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"Everywhere we look now, we see them."

It is critical to remember that the events we see with our telescopes happened a very long time ago. Light from the Andromeda galaxy takes 2.5 million years to reach us, and that galaxy is in the "neighborhood", so to speak. The further out you go, the further back you go. What's happening right now, in a galaxy a billion light-years from now? We won't know for another billion years.

There's an interesting article in SciAm this month - I'll send you a link when it goes online as the website is a month behind the print edition - which notes that the frequency of galactic collisions peaked between 6 and 8 billion years ago, and has been declining ever since.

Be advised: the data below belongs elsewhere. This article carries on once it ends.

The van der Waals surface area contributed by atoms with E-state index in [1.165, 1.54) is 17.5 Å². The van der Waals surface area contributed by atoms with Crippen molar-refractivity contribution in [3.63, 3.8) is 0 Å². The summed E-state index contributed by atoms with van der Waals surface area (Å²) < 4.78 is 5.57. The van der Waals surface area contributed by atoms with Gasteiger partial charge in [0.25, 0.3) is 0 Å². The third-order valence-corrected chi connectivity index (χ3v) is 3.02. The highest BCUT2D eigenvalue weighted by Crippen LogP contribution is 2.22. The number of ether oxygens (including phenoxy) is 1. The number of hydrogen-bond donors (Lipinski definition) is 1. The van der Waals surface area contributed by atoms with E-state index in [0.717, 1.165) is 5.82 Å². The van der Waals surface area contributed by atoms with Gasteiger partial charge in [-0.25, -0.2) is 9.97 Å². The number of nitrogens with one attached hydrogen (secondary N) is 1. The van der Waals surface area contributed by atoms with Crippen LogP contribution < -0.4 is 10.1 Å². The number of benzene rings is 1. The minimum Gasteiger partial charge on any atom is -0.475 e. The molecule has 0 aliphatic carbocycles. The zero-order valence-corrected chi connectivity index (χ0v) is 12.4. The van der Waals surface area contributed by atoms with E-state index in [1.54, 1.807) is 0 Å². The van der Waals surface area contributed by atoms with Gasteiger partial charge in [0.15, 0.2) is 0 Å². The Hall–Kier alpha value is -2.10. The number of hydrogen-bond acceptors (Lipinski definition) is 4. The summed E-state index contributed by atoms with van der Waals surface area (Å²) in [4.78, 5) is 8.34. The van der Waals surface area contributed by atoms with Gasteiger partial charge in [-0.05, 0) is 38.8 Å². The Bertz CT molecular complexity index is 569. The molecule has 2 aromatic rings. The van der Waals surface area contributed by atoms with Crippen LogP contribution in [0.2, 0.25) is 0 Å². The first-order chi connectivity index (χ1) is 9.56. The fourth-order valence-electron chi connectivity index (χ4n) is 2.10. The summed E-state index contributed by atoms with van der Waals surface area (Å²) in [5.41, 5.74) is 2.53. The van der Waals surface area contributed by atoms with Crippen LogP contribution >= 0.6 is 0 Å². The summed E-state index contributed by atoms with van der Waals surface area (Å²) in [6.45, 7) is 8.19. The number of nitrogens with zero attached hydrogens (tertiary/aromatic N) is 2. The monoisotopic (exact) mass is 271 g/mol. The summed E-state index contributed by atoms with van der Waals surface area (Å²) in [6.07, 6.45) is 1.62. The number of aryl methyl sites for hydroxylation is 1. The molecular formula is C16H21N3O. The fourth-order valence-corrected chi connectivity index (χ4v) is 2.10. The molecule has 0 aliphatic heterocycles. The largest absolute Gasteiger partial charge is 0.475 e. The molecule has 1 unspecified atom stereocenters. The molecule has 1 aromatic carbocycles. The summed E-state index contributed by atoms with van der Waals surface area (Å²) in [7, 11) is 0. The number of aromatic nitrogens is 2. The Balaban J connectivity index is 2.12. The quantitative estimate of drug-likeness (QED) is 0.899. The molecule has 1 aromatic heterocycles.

Elaine Meinel Supkis

That will be interesting to see...only it does not explain the huge groupings of millions of galaxies, flowing towards something! Not at all.

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